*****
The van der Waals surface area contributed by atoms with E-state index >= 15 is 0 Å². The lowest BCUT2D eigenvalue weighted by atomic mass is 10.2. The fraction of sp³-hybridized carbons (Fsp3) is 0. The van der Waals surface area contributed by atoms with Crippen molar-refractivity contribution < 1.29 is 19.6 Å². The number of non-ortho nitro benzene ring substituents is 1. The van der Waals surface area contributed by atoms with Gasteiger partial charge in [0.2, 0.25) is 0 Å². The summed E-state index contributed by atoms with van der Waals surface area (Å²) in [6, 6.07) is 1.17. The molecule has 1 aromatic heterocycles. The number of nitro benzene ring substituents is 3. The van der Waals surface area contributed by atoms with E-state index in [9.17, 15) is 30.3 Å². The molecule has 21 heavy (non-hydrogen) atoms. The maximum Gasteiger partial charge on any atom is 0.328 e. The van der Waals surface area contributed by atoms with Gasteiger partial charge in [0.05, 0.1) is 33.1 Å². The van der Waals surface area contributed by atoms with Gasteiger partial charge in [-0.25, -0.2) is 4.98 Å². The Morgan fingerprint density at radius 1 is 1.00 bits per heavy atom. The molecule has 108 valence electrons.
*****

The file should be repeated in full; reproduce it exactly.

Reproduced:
The van der Waals surface area contributed by atoms with E-state index >= 15 is 0 Å². The lowest BCUT2D eigenvalue weighted by atomic mass is 10.2. The fraction of sp³-hybridized carbons (Fsp3) is 0. The van der Waals surface area contributed by atoms with Crippen molar-refractivity contribution < 1.29 is 19.6 Å². The number of non-ortho nitro benzene ring substituents is 1. The van der Waals surface area contributed by atoms with Gasteiger partial charge in [0.2, 0.25) is 0 Å². The summed E-state index contributed by atoms with van der Waals surface area (Å²) in [6, 6.07) is 1.17. The molecule has 1 aromatic heterocycles. The number of nitro benzene ring substituents is 3. The van der Waals surface area contributed by atoms with E-state index in [9.17, 15) is 30.3 Å². The molecule has 21 heavy (non-hydrogen) atoms. The maximum Gasteiger partial charge on any atom is 0.328 e. The van der Waals surface area contributed by atoms with Gasteiger partial charge in [0.05, 0.1) is 33.1 Å². The van der Waals surface area contributed by atoms with Gasteiger partial charge in [-0.25, -0.2) is 4.98 Å². The Morgan fingerprint density at radius 1 is 1.00 bits per heavy atom. The molecule has 108 valence electrons.